Cubs Fever


Chicago is a buzz with World Series fever.  It is exciting as I have not seen the Cubbies so close to a championship in my lifetime.  For others, it is has been much longer.  A senior in the church was describing a conversation with a young person who said, “I am so excited.  I have not seen them do this well in my lifetime” (a mere ten years).  She had been waiting over seventy years.

In our home, we are legitimate Cubs fans.  We went to a game as a family in August.  I took my son to his first game last year.  I pulled him out of school.  He enjoyed the whole experience including the ballpark hot dog and chips.  He even got a ball then had it signed by Kyle Hendricks after the game.  Needless to say, he was thrilled when “the Professor” pitched them into the World Series.  We have enjoyed watching the games together with high fives for every strike and a yell after every big hit.  Last Saturday, we went outside and lit some bottle rockets off after they clinched the NL pennant.  It has been a lot of fun.  I cannot imagine the response in Chicago if they win the whole thing.

For many people, this has been an awesome highlight to their fall.  It has served as a distraction to a lot of woes ranging from the anemic Bears season to life’s troubles.  For a moment in time, people do not have to think about their financial problems, relationship difficulties, or future worries related to their job or health.  On Saturday, there was joy that takes you away from the problems of life.  For a few hours if not days you can experience joy.  Even this week, there is anticipation of what might be – a rocking Wrigleyville and dare we dream a championship parade.  Just the sheer thought of such an ending to a dream season makes the problems of this week more easily tolerated.  You can put up with your difficult coworker.  The bills piling up don’t seem as heavy.  The worries of life can be postponed for another week.  Sports provide this relief.  They serve as a wonderful escape from life’s problems.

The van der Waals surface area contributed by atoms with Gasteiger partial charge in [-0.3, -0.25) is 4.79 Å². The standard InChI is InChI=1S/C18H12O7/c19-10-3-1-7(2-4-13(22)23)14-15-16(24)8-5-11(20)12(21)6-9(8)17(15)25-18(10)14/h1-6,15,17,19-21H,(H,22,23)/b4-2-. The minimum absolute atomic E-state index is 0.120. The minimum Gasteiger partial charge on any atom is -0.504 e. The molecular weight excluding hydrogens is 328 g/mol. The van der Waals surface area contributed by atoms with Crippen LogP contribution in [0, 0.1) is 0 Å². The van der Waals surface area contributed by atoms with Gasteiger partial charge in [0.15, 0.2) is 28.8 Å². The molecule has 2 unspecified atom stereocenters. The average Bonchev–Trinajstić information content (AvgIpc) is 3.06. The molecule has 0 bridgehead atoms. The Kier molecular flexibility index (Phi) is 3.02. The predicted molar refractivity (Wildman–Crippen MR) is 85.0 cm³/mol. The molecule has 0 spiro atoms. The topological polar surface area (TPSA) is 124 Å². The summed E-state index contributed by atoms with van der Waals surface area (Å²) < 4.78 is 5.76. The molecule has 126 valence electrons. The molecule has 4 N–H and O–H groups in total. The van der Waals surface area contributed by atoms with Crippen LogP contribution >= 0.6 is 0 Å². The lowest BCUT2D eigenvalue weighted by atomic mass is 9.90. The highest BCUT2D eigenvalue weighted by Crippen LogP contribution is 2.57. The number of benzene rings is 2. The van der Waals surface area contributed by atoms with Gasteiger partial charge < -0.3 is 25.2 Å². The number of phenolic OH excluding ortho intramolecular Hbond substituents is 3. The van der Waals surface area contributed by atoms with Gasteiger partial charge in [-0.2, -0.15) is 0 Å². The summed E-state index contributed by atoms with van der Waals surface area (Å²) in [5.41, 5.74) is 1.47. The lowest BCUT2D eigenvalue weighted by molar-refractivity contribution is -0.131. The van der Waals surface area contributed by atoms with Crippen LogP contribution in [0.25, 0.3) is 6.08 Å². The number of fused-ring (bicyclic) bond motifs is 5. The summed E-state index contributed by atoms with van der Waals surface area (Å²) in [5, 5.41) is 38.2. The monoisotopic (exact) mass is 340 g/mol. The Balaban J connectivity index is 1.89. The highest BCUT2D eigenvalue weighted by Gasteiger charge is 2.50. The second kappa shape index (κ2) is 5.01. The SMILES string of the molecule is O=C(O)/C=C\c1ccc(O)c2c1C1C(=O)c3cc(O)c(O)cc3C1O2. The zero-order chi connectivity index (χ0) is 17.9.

Yet, in a couple of weeks, life will return to normal.  Even if there is confetti thrown on Michigan Avenue, we will have to once again face the hardships of life.  We will have to tackle those bills and navigate those hard relationships.  That is for now.  One day we will have lasting joy where the worries and frustrations of life are gone.  In glory, there will be “no more death or mourning or crying or pain, for the older order of things has passed away” (Revelation 21:4).  In this moment it will not be an escape but a permanent reality.  In this moment, we will not experience it for a week only to face it again after the joy surpassed.  No, for believers, it will be an everlasting joy absent of pain and sorrow.  It will be permanent.  Yes, we wait a lifetime for this joy and one day we will experience it.  And it will be a joy like no other – one free from sin and pain, standing in the presence of our King.


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